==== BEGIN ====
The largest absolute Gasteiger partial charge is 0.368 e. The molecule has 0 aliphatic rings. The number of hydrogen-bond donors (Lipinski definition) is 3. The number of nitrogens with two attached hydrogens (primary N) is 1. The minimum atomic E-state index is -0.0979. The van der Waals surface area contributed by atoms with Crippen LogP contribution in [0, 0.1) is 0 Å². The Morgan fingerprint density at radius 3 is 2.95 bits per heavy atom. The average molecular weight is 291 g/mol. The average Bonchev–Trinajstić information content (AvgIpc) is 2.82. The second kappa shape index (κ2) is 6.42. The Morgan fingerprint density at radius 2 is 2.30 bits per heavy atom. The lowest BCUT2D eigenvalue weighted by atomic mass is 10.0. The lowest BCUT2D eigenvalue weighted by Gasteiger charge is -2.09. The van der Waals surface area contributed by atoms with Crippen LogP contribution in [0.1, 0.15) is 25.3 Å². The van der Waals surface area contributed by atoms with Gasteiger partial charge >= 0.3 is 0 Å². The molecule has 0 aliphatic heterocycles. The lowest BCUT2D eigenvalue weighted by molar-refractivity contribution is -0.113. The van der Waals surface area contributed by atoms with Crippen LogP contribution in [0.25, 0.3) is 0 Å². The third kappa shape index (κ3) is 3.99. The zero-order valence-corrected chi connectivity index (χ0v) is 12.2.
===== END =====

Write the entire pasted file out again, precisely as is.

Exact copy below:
The largest absolute Gasteiger partial charge is 0.368 e. The molecule has 0 aliphatic rings. The number of hydrogen-bond donors (Lipinski definition) is 3. The number of nitrogens with two attached hydrogens (primary N) is 1. The minimum atomic E-state index is -0.0979. The van der Waals surface area contributed by atoms with Crippen LogP contribution in [0, 0.1) is 0 Å². The Morgan fingerprint density at radius 3 is 2.95 bits per heavy atom. The average molecular weight is 291 g/mol. The average Bonchev–Trinajstić information content (AvgIpc) is 2.82. The second kappa shape index (κ2) is 6.42. The Morgan fingerprint density at radius 2 is 2.30 bits per heavy atom. The lowest BCUT2D eigenvalue weighted by atomic mass is 10.0. The lowest BCUT2D eigenvalue weighted by Gasteiger charge is -2.09. The van der Waals surface area contributed by atoms with Crippen LogP contribution in [0.1, 0.15) is 25.3 Å². The van der Waals surface area contributed by atoms with Gasteiger partial charge >= 0.3 is 0 Å². The molecule has 0 aliphatic heterocycles. The lowest BCUT2D eigenvalue weighted by molar-refractivity contribution is -0.113. The van der Waals surface area contributed by atoms with Crippen LogP contribution in [0.25, 0.3) is 0 Å². The third kappa shape index (κ3) is 3.99. The zero-order valence-corrected chi connectivity index (χ0v) is 12.2.